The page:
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What Is A Pet Trust?

A pet trust is a trust agreement whereby a trust maker sets aside money or other assets for the care and treatment of his or her pet. This money is available for the trustee of the pet trust to spend for the medical treatment, food, and possibly for the lodging of the trust maker’s pet in the event such is necessary. A pet trust is suitable for almost any domestic animal or even a non-domesticated animal that is owned by the trust maker.

This type of trust becomes necessary when a trust maker, who owns a pet or pets, is concerned that his or her beneficiaries will not give the pet the care and treatment that the trust maker believes the pet should receive. Sometimes this is due to the beneficiaries not having the financial ability and such a trust will eliminate this issue.

What Information Is Included In A Pet Trust?

There are several necessary elements for a pet trust. First, and possibly most important, is the naming of a trustee who you trust to hold the trust finances and use them in a way that is best for your pet. Next, you must consider how much money you will set aside and what means you are expecting the trustee to provide from this money. The need could include anything from medical care and training to food and shelter. Of course, one should also identify which pet or pets would be eligible to benefit from this trust. That information may be as general as “whatever pet or pets I own at the time of my passing” to something as specific as “my Himalayan cat named Itty Bitty is the beneficiary of this trust.”

How Do I Fund A Pet Trust?

A pet trust may be funded in a few different ways. Some people set up these trusts and fund them during their lifetimes so that they can see that the trusts have received the appropriate sums of money or the assets that they desired to set aside. Another option is to put the funding instructions in your last will and testament and rely upon the probate court to monitor the funding of the pet trust. This method is not quite as well received by some of my clients, as they fear that the probate judge and the executor will not be willing to fund such a trust.

Lastly, your own trust may create a sub-trust upon your death and fund that sub-trust in the fashion in which you have decided. This provision also leaves some people less than comforted as they have seen successor trustees refuse to follow the terms of their estate plans. My response to that concern is that I recognize these things can happen but I also recognize that the trustee of the primary trust has a fiduciary duty to follow the terms of that trust unless a court with jurisdiction over that trust rules otherwise. Therefore there is a strong reason to believe that the pet trust would be funded according to your instructions so long as your estate is financially able to follow all of your instructions.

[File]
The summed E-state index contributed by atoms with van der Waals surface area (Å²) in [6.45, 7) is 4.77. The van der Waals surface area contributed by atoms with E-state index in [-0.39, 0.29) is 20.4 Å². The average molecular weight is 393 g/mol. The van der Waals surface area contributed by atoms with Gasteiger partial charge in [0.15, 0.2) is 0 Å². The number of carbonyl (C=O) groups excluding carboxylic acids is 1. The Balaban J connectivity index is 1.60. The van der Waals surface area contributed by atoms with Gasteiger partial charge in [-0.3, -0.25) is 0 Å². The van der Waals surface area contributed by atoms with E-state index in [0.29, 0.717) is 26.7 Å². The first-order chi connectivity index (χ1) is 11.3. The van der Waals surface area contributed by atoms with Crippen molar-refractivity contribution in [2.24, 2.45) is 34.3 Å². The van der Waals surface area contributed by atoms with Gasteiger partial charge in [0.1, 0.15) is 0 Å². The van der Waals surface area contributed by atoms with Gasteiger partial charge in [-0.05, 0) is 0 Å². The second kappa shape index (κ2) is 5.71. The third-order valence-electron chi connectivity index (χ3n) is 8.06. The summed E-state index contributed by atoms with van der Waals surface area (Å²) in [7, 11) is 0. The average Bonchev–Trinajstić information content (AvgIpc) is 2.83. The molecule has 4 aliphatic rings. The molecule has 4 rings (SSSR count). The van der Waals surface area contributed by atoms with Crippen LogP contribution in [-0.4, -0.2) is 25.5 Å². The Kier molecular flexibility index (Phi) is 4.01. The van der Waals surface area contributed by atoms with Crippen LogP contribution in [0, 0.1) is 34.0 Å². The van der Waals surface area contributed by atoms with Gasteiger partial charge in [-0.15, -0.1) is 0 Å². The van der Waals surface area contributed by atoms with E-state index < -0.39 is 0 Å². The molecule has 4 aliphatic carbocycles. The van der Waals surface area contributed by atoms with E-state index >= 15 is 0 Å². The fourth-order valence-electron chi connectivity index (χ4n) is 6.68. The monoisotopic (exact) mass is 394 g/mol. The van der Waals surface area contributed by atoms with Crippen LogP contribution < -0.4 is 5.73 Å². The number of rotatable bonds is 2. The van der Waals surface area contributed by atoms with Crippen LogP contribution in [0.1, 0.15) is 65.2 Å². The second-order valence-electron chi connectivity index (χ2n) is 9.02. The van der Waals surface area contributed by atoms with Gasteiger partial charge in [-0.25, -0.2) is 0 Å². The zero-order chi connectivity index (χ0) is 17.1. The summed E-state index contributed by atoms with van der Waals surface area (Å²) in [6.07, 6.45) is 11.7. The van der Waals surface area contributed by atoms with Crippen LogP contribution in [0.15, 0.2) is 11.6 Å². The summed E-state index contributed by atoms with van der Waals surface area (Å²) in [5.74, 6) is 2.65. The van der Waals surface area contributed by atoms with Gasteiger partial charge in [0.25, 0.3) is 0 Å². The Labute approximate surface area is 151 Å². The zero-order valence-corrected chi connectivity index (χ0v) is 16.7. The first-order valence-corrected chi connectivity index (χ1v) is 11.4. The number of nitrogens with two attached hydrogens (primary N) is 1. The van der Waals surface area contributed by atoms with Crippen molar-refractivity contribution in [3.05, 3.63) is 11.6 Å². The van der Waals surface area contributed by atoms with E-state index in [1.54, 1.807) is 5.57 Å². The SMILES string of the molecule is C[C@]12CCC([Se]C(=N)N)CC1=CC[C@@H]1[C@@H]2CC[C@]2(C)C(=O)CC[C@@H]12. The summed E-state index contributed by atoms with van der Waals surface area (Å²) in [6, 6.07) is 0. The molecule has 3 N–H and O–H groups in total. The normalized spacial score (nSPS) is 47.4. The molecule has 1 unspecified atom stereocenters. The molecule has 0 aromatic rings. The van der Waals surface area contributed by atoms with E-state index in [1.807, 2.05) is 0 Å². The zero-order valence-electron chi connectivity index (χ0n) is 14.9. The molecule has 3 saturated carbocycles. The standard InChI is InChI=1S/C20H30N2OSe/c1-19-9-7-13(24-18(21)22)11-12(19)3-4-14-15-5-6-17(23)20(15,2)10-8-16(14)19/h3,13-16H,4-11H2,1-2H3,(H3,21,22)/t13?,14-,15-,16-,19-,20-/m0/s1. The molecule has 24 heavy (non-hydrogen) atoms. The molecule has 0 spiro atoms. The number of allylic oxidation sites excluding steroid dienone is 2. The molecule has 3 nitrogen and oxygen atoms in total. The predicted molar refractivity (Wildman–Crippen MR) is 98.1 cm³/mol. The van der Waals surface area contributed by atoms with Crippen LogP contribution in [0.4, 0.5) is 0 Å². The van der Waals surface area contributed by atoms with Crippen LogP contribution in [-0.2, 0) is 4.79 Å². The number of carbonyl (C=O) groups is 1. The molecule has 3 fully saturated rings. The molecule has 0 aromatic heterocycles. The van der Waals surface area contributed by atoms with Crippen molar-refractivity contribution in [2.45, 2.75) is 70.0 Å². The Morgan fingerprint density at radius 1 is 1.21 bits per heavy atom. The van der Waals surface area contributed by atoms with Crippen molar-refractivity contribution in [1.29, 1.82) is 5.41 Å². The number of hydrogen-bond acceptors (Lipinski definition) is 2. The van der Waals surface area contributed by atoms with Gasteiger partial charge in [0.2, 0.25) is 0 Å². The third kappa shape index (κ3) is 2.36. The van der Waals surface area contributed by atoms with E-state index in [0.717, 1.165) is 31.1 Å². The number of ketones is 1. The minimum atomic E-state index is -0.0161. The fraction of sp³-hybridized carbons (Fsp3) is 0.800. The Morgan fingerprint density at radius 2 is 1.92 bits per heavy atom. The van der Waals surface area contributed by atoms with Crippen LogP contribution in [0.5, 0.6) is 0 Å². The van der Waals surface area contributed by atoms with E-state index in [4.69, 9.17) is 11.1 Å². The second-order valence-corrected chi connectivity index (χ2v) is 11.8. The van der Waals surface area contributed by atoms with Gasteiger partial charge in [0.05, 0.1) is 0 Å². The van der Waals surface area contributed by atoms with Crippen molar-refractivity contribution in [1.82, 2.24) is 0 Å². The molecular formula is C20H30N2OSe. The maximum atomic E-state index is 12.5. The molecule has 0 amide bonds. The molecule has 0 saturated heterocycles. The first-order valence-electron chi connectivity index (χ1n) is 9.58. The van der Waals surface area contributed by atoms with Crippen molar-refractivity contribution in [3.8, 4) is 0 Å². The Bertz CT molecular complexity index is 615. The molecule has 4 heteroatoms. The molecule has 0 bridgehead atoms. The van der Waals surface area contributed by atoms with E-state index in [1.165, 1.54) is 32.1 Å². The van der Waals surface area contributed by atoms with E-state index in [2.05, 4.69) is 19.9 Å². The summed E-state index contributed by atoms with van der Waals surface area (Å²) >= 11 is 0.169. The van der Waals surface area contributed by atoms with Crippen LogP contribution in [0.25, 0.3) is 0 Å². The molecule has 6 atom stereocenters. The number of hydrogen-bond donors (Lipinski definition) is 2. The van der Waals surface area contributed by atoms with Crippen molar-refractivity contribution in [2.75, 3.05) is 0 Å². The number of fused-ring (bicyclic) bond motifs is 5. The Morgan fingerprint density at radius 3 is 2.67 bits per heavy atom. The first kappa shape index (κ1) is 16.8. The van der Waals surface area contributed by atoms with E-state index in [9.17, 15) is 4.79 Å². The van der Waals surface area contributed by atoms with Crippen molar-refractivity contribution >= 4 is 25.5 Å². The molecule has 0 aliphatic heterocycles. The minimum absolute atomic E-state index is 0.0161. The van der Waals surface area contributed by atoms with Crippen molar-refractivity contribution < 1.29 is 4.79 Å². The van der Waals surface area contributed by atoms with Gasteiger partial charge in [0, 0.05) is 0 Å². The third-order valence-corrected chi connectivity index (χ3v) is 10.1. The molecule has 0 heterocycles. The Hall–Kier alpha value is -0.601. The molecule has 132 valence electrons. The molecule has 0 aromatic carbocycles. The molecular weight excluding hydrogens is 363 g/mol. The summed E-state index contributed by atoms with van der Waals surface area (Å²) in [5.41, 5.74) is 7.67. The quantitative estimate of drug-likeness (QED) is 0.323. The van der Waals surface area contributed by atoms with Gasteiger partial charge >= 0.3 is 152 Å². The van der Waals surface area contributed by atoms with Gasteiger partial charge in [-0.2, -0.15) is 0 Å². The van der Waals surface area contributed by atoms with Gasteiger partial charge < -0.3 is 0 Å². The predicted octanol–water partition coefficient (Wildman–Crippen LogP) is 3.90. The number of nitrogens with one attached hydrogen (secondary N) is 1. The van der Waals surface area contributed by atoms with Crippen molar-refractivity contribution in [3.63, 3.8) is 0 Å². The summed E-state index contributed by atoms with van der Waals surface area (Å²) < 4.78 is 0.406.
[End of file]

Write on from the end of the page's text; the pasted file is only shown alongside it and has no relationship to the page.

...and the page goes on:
How Much Money Should I Put Into My Pet Trust?

The answer to this question varies drastically. What is the age of your pet? How long does this type of animal typically live? Does your pet suffer from any genetic weaknesses that will likely cause it to require expensive treatment as it grows older? These are a few examples of things you may want to consider in deciding how much money to put into the trust.

Pets are receiving better and better treatment every year but all of that comes with a price. Cats may receive radiation therapy and chemotherapy for the treatment of cancer but that will not be cheap. Further, it may extend the cat’s life for some years and therefore increase the total amount of money that should be set aside for that pet. For all of these reasons, there is no way to answer this question without knowing a great deal about your pet.

What Happens If I Put Too Much Money In The Trust?

If your estate planning attorney is doing his or her job correctly they will ask you to tell them where any leftover funds would be distributed if there is money left in your trust after the life of your pet has ended. It is possible that this money could go back into your primary trust and it is equally possible that it could go to the charity or person of your choice. In any event, be certain that your trust has a clause in it that tells us where you want that money to go.

For more information on Pet Trusts In Oklahoma, a free initial consultation is your next best step. Get the information and legal answers you are seeking by calling (405) 754-4166 today.

Terrell Monks, Esq. - Estate Planning Attorney, Edmond City

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